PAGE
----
I didn’t quite realize this problem was a pandemic (bigger than an epidemic; I’m doing a school project on zombies infectious diseases).  The problem is that readers decide to skip to the last page of a book before finishing the rest.  If you have done that, shame on you!

Alcatraz often makes fun of such readers in his books.  He even puts false last pages in his books to confuse the sneaky last pagers.  Still, I naively thought, No one really does that.

I mean, I’ve been tempted to peek at the end, but that’s bordering on sacrilegious to spoil a good story that way.  At the very least, it’s some form of cheating.  (Yes, I’m judging you, you last pagers!  Those last pager police will catch you eventually!)

Then, this month, one of my pastors asked the church congregation how many of them skipped to the last page of the book.  There were probably 3 or 4 people who raised their hands.  This may not seem like much until you remember that not everyone is a reader, and I expected the number to be more like 3 or 4 people in the entire CITY, not 3 or 4 in a room.

Suddenly, I’m a frantic author who checks her books’ last pages.  Do they give everything away?  Er, sort of.  Do they entice the reader to plow through the entire book for an engaging story?  Er, I’d think so.  Do my last pages even make sense to someone who hasn’t read the rest of the book?  Er, not really.

Am I losing 5% of potential readers because my last pages weren’t constructed with last pagers in mind?  Other authors, what do you think?  Have you encountered such readers, and how do you prepare for them?

Then, I decided I didn’t care.  Those silly last pagers will just have to deal with vague and complicated situations at the end of my books.  I didn’t write the last page for them.  I wrote it for the readers who actually enjoy the first 400 pages first.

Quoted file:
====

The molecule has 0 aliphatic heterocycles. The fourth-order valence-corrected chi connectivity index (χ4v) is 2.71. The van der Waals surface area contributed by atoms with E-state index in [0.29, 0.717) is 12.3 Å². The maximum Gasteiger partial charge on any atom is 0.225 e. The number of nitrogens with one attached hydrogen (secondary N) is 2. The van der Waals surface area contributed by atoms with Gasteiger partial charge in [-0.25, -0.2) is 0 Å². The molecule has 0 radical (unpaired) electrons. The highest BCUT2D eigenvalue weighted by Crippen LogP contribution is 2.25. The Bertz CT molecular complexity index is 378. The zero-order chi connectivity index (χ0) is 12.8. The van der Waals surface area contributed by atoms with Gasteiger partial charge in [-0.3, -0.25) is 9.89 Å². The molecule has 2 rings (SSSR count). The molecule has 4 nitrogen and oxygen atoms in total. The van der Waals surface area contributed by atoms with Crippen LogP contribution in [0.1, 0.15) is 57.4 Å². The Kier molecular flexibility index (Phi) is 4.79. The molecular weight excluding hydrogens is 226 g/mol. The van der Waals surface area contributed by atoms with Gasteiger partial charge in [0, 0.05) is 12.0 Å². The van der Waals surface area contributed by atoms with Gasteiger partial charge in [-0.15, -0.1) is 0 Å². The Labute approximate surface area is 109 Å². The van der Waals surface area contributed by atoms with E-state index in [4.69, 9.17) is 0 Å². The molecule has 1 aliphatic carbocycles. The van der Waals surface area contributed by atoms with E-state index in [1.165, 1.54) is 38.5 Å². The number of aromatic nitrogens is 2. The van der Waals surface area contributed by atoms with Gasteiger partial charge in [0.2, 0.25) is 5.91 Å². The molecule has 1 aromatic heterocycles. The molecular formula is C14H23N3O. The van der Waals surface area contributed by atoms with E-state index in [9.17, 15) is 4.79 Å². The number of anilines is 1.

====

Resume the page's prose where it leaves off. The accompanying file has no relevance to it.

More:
Besides, books aren’t like comic strips.  There aren’t hidden punch lines at the very end of the novel.  If someone told me they skip to the last page of a book, I’d imagine it’s like trying to skip to the last bite of ice cream first.It just doesn’t work.

It just doesn’t work.  (I tried Tillamook ice cream for the first time this week.  Mmm.  I waited to eat the last bite last, too.)

Besides, what about books without pages?  I’ve mostly been reading audiobooks lately, and it’s hard to skip to the last page (last minute?) of an audiobook.  Last pagers must be medium-bound to print copies, which makes them sound biased, which means their form of reading must be inferior.  It would also be difficult to quickly check the last page of an ebook, what with end content.  Plus, Amazon offers the first 5% or so as a sample, not the last 5%!

More ice cream for the rest of us, I suppose.

(I’m fairly certain some of the reviews I’ve read are from last pagers who never finished the middle of a book.  If so, shame!  Also, can I have your ice cream?)

Last Pagers

2 thoughts on “Last Pagers

  • November 7, 2016 at 13:53
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    I don’t understand why people would do that. What’s the point of getting it in the first place? Just find someone who has already read the book& have them tell you. I’ve never understood why people do that. )

  • November 10, 2016 at 18:06
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    Maybe reading the last page is like having a security blanket. If you know the book turns out well by the last page, then the rest must be worth reading. Maybe? Sort of like the-end-justifies-the-middle thinking? I don’t understand it either.

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